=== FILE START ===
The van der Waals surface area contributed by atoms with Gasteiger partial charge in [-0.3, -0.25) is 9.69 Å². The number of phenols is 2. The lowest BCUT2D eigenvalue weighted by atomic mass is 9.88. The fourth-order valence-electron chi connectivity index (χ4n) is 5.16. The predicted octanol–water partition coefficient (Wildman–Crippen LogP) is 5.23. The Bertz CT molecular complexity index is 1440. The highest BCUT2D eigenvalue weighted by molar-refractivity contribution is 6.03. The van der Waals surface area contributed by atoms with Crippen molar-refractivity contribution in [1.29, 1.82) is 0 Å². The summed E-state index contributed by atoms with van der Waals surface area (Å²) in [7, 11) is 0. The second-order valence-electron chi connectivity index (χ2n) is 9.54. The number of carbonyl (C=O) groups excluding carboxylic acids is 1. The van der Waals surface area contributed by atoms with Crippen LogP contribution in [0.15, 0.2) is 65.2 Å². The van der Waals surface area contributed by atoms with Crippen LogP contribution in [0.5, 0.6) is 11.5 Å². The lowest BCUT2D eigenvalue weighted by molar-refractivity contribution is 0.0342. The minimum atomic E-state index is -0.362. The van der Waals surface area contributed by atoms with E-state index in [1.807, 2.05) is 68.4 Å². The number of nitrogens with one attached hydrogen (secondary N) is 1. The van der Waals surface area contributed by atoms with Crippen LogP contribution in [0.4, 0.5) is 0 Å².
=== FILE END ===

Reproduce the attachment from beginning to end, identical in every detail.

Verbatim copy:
The van der Waals surface area contributed by atoms with Gasteiger partial charge in [-0.3, -0.25) is 9.69 Å². The number of phenols is 2. The lowest BCUT2D eigenvalue weighted by atomic mass is 9.88. The fourth-order valence-electron chi connectivity index (χ4n) is 5.16. The predicted octanol–water partition coefficient (Wildman–Crippen LogP) is 5.23. The Bertz CT molecular complexity index is 1440. The highest BCUT2D eigenvalue weighted by molar-refractivity contribution is 6.03. The van der Waals surface area contributed by atoms with Crippen molar-refractivity contribution in [1.29, 1.82) is 0 Å². The summed E-state index contributed by atoms with van der Waals surface area (Å²) in [7, 11) is 0. The second-order valence-electron chi connectivity index (χ2n) is 9.54. The number of carbonyl (C=O) groups excluding carboxylic acids is 1. The van der Waals surface area contributed by atoms with Crippen LogP contribution in [0.15, 0.2) is 65.2 Å². The van der Waals surface area contributed by atoms with Crippen LogP contribution in [0.5, 0.6) is 11.5 Å². The lowest BCUT2D eigenvalue weighted by molar-refractivity contribution is 0.0342. The minimum atomic E-state index is -0.362. The van der Waals surface area contributed by atoms with E-state index in [1.807, 2.05) is 68.4 Å². The number of nitrogens with one attached hydrogen (secondary N) is 1. The van der Waals surface area contributed by atoms with Crippen LogP contribution in [0.4, 0.5) is 0 Å².